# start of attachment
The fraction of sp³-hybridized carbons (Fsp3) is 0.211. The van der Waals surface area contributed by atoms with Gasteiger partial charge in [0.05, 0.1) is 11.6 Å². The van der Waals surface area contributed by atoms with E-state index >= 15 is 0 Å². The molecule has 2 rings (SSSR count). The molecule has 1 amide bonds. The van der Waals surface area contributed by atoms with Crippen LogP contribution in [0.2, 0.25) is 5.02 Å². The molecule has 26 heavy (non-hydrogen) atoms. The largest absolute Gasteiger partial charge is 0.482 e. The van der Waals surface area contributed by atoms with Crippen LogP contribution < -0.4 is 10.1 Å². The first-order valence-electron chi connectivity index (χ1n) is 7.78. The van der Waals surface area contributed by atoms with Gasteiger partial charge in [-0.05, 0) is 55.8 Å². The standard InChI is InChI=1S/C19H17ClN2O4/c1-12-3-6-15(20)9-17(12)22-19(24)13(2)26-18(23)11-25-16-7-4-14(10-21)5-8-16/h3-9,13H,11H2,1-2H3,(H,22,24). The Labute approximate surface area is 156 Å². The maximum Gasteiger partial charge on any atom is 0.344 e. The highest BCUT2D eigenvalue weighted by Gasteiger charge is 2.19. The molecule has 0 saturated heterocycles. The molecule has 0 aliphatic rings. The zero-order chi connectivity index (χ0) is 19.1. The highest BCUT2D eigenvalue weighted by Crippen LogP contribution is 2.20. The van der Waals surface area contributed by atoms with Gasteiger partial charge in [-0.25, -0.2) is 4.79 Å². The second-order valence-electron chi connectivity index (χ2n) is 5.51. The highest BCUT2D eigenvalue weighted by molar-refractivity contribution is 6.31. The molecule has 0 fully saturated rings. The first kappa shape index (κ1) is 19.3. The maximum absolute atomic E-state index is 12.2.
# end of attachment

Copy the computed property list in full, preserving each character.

The fraction of sp³-hybridized carbons (Fsp3) is 0.211. The van der Waals surface area contributed by atoms with Gasteiger partial charge in [0.05, 0.1) is 11.6 Å². The van der Waals surface area contributed by atoms with E-state index >= 15 is 0 Å². The molecule has 2 rings (SSSR count). The molecule has 1 amide bonds. The van der Waals surface area contributed by atoms with Crippen LogP contribution in [0.2, 0.25) is 5.02 Å². The molecule has 26 heavy (non-hydrogen) atoms. The largest absolute Gasteiger partial charge is 0.482 e. The van der Waals surface area contributed by atoms with Crippen LogP contribution < -0.4 is 10.1 Å². The first-order valence-electron chi connectivity index (χ1n) is 7.78. The van der Waals surface area contributed by atoms with Gasteiger partial charge in [-0.05, 0) is 55.8 Å². The standard InChI is InChI=1S/C19H17ClN2O4/c1-12-3-6-15(20)9-17(12)22-19(24)13(2)26-18(23)11-25-16-7-4-14(10-21)5-8-16/h3-9,13H,11H2,1-2H3,(H,22,24). The Labute approximate surface area is 156 Å². The maximum Gasteiger partial charge on any atom is 0.344 e. The highest BCUT2D eigenvalue weighted by Gasteiger charge is 2.19. The molecule has 0 saturated heterocycles. The molecule has 0 aliphatic rings. The zero-order chi connectivity index (χ0) is 19.1. The highest BCUT2D eigenvalue weighted by Crippen LogP contribution is 2.20. The van der Waals surface area contributed by atoms with Gasteiger partial charge in [-0.25, -0.2) is 4.79 Å². The second-order valence-electron chi connectivity index (χ2n) is 5.51. The highest BCUT2D eigenvalue weighted by molar-refractivity contribution is 6.31. The molecule has 0 fully saturated rings. The first kappa shape index (κ1) is 19.3. The maximum absolute atomic E-state index is 12.2.